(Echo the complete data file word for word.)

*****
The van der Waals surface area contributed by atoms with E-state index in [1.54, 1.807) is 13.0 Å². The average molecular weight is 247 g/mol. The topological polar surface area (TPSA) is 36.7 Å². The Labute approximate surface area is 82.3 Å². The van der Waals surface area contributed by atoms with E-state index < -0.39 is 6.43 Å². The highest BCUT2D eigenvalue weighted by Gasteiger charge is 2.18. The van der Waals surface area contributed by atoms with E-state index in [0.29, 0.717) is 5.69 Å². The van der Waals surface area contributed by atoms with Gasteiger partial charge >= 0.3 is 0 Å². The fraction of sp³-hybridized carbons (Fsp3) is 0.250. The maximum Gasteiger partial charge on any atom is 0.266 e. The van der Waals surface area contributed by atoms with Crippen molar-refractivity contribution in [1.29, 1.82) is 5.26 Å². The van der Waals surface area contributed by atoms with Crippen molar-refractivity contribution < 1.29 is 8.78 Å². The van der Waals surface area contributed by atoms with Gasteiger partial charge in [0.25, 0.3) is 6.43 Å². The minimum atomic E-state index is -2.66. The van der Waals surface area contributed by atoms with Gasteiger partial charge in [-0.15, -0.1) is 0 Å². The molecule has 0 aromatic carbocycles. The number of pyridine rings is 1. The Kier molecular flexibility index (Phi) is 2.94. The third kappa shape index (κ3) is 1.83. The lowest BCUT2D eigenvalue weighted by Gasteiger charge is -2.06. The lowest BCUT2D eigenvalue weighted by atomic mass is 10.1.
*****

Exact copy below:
The van der Waals surface area contributed by atoms with E-state index in [1.54, 1.807) is 13.0 Å². The average molecular weight is 247 g/mol. The topological polar surface area (TPSA) is 36.7 Å². The Labute approximate surface area is 82.3 Å². The van der Waals surface area contributed by atoms with E-state index < -0.39 is 6.43 Å². The highest BCUT2D eigenvalue weighted by Gasteiger charge is 2.18. The van der Waals surface area contributed by atoms with E-state index in [0.29, 0.717) is 5.69 Å². The van der Waals surface area contributed by atoms with Gasteiger partial charge >= 0.3 is 0 Å². The fraction of sp³-hybridized carbons (Fsp3) is 0.250. The maximum Gasteiger partial charge on any atom is 0.266 e. The van der Waals surface area contributed by atoms with Crippen molar-refractivity contribution in [1.29, 1.82) is 5.26 Å². The van der Waals surface area contributed by atoms with Crippen molar-refractivity contribution < 1.29 is 8.78 Å². The van der Waals surface area contributed by atoms with Gasteiger partial charge in [0.25, 0.3) is 6.43 Å². The minimum atomic E-state index is -2.66. The van der Waals surface area contributed by atoms with Gasteiger partial charge in [-0.15, -0.1) is 0 Å². The molecule has 0 aromatic carbocycles. The number of pyridine rings is 1. The Kier molecular flexibility index (Phi) is 2.94. The third kappa shape index (κ3) is 1.83. The lowest BCUT2D eigenvalue weighted by Gasteiger charge is -2.06. The lowest BCUT2D eigenvalue weighted by atomic mass is 10.1.